Matt Idler for Cowboy State Daily

As 80% Of Secretary Of State Executive Team Quit, Chuck Gray Finding Replacements

in News/politics

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By Leo Wolfson, State Politics Reporter
Leo@cowboystatedaily.com

Secretary of State-elect Chuck Gray has announced some of the main players in his new office leadership team.

“I have been working hard to ensure an orderly, smooth transition in the Wyoming Secretary of State’s Office,” Gray said in a statement.

He has some big holes to fill, as four of five members of the Secretary of State’s office executive team are leaving, representing 119 years of combined experience in the office between them.


Jesse Neiman

Jesse Naiman Will Be Deputy SOS

Cheyenne resident Jesse Naiman will serve as the new deputy secretary of state. Naiman is a senior assistant attorney general in the Wyoming Attorney General’s Office. 

He has defended the state of Wyoming in civil cases and appeals in both federal and state courts. 

Naiman represented the Wyoming Highway Patrol in a high-profile sexual discrimination case that came to a settlement agreement in 2021.

He was also elected as a member of the Laramie County Republican Party executive board in 2017.

Naiman will replace departing Deputy Secretary of State Karen Wheeler, who spent 37 years working in the office. Wheeler said it seemed an appropriate time for a career change.

“With the incoming administration, the change in administrations, I just felt that it was a good time for me to close this chapter of my book and start a new one,” Wheeler told Cowboy State Daily.

The deputy is traditionally considered the No. 2 official in the Secretary of State’s office. 

Wheeler said it is not unusual for a secretary of state to bring in his or her own deputy who did not work in the office previously.


Joe Rubino

Joe Rubino Is Chief Policy Officer

Casper attorney Joe Rubino will serve as chief policy officer and general counsel. Rubino is an associate attorney with Williams, Porter, Day & Neville and graduated with honors from the University of Wyoming College of Law in 2021, according to a March Oil City News story.

“Joe’s experience is varied,” Gray said in his statement. “As an attorney in private practice, Joe has represented and advised clients on a range of issues related to natural resources, property rights, employment, and state regulatory matters.”

Rubino will replace former communications and policy director Monique Meese. 

Both Naiman and Rubino campaigned for Harriet Hageman during her 2018 gubernatorial run and 2022 U.S. House campaign. 

Staying On

Kelly Janes, director of the compliance division, is the one member of the current executive team staying on. 

Kyndra Herrera and Micah Pfaffe will continue in their roles within the Administration Division managing both the office’s fiscal and technology teams, jointly taking on the duties of departing Administration Division Director Andrea Byrne.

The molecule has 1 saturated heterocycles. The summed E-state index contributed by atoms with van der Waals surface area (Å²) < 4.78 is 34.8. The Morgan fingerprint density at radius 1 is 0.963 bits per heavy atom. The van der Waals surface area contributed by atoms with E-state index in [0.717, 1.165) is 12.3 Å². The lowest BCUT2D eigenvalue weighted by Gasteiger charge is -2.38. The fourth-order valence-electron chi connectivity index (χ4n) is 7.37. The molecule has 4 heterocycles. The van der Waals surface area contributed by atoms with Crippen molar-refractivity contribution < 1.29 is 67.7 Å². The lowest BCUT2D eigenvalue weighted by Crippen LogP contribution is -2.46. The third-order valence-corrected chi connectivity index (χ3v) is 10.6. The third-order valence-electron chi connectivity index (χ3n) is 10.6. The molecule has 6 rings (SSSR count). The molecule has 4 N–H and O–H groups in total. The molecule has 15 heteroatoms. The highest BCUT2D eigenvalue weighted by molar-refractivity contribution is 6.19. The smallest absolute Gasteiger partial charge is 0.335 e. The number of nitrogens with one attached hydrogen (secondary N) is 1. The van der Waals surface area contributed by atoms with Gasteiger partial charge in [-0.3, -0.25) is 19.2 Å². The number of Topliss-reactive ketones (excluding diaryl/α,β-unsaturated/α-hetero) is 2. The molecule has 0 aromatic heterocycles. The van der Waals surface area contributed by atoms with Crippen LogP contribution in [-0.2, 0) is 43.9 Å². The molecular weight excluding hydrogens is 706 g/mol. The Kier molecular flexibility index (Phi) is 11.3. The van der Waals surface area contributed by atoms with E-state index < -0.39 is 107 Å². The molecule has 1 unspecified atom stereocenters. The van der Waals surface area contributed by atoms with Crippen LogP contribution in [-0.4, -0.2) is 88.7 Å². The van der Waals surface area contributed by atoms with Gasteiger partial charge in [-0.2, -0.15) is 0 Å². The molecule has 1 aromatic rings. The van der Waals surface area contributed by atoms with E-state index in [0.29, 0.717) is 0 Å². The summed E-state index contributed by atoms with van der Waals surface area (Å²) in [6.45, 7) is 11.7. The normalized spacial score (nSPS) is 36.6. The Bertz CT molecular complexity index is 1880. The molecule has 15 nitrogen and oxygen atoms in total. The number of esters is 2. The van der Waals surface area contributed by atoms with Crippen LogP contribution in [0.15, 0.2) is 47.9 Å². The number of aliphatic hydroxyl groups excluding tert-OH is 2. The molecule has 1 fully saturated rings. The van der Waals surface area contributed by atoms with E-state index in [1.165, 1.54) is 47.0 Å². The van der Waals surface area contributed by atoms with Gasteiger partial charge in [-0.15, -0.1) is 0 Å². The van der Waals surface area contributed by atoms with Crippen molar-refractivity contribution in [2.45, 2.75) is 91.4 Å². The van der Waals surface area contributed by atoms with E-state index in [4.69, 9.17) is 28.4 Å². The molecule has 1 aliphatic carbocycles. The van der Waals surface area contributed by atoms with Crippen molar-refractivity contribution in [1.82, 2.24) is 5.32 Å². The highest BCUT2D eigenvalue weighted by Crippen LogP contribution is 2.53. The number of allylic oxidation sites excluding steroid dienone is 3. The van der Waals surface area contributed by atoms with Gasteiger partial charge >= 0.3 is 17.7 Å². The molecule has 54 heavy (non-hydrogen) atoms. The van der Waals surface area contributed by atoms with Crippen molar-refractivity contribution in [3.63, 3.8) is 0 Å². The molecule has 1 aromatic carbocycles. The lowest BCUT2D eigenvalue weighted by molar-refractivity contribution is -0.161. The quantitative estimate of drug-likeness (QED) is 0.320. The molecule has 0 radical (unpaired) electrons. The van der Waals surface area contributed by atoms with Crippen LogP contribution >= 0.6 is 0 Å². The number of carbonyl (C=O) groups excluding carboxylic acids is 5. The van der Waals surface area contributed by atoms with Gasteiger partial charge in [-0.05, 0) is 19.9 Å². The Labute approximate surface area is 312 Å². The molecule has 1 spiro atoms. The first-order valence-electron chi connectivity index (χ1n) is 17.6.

The roles held by Business Division Director Lisa Gonzales and Elections Division Director Kai Schon will be filled by assistant directors in each division. 

“I look forward to working closely with both divisions to ensure that each director position is filled with the best possible candidate,” Gray said.

He also said he won’t replace Byrne’s position, and instead will roll that position into the office’s Technology Division, which Gray said will save money and be more efficient.

Turnover

In August, Meese told Cowboy State Daily the biggest reason for her departure was Gray’s election.

“He’s called into question the integrity of this office and now he’s going to run it – and yuck,” she said.

Gray hosted free showings of the movie “2000 Mules” during his campaign this past summer, a film that calls into question the results of the 2020 elections.

Meese said Gray’s questioning of the security and integrity of Wyoming’s elections during his campaign were what drove her out.

“I welcome the opportunity to work with the entire staff more closely in the future,” Gray said in his statement.

Expected Exodus

But during an August forum, he acknowledged there might be people in the office who will not want to work for him. 

“The insiders down there at the capital, a lot of them don’t want things to improve,” Gray said during the Wyoming PBS forum. “I’ve seen the Secretary of State staff work and I do believe I can work with them towards getting this election integrity vision.” 

Wheeler said since the primary election, 12 of the office’s 31 employees have either left or announced they plan to leave before Gray takes office. 

None of the job openings are posted on the Wyoming Administration and Information website.

“Turnover during transitions is routine,” Gray said in his statement.

But Wheeler said this level of turnover is not.

“In my 37 years, I have not seen a large amount of staff leave when an incoming secretary of state takes office,” she said.

Gray will be sworn into office Jan. 2.

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